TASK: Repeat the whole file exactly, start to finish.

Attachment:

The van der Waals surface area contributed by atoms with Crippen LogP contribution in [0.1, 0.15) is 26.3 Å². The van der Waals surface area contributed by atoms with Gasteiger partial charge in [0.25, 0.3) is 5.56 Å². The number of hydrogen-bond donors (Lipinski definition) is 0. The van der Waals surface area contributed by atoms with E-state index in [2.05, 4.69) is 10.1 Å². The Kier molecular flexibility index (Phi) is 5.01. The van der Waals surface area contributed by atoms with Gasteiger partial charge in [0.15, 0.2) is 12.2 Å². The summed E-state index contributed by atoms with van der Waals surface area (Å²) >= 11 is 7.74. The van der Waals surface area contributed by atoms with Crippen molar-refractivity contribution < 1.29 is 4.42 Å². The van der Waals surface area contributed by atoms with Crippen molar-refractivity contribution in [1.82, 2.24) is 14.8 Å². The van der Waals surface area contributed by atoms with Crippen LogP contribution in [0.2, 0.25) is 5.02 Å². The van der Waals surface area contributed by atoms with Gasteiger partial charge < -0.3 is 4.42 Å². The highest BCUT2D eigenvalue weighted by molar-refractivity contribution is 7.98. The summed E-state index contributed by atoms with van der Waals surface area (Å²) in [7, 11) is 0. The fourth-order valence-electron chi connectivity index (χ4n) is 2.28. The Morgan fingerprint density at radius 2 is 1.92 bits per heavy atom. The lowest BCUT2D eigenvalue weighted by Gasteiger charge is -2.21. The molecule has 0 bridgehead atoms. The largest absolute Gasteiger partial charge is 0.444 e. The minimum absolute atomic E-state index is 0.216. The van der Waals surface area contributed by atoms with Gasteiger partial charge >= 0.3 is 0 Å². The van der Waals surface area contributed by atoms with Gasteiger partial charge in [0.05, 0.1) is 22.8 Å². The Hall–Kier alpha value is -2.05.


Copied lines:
The van der Waals surface area contributed by atoms with Crippen LogP contribution in [0.1, 0.15) is 26.3 Å². The van der Waals surface area contributed by atoms with Gasteiger partial charge in [0.25, 0.3) is 5.56 Å². The number of hydrogen-bond donors (Lipinski definition) is 0. The van der Waals surface area contributed by atoms with E-state index in [2.05, 4.69) is 10.1 Å². The Kier molecular flexibility index (Phi) is 5.01. The van der Waals surface area contributed by atoms with Gasteiger partial charge in [0.15, 0.2) is 12.2 Å². The summed E-state index contributed by atoms with van der Waals surface area (Å²) >= 11 is 7.74. The van der Waals surface area contributed by atoms with Crippen molar-refractivity contribution < 1.29 is 4.42 Å². The van der Waals surface area contributed by atoms with Crippen molar-refractivity contribution in [1.82, 2.24) is 14.8 Å². The van der Waals surface area contributed by atoms with Crippen LogP contribution in [0.2, 0.25) is 5.02 Å². The van der Waals surface area contributed by atoms with Gasteiger partial charge < -0.3 is 4.42 Å². The highest BCUT2D eigenvalue weighted by molar-refractivity contribution is 7.98. The summed E-state index contributed by atoms with van der Waals surface area (Å²) in [7, 11) is 0. The fourth-order valence-electron chi connectivity index (χ4n) is 2.28. The Morgan fingerprint density at radius 2 is 1.92 bits per heavy atom. The lowest BCUT2D eigenvalue weighted by Gasteiger charge is -2.21. The molecule has 0 bridgehead atoms. The largest absolute Gasteiger partial charge is 0.444 e. The minimum absolute atomic E-state index is 0.216. The van der Waals surface area contributed by atoms with Gasteiger partial charge >= 0.3 is 0 Å². The van der Waals surface area contributed by atoms with Gasteiger partial charge in [0.05, 0.1) is 22.8 Å². The Hall–Kier alpha value is -2.05.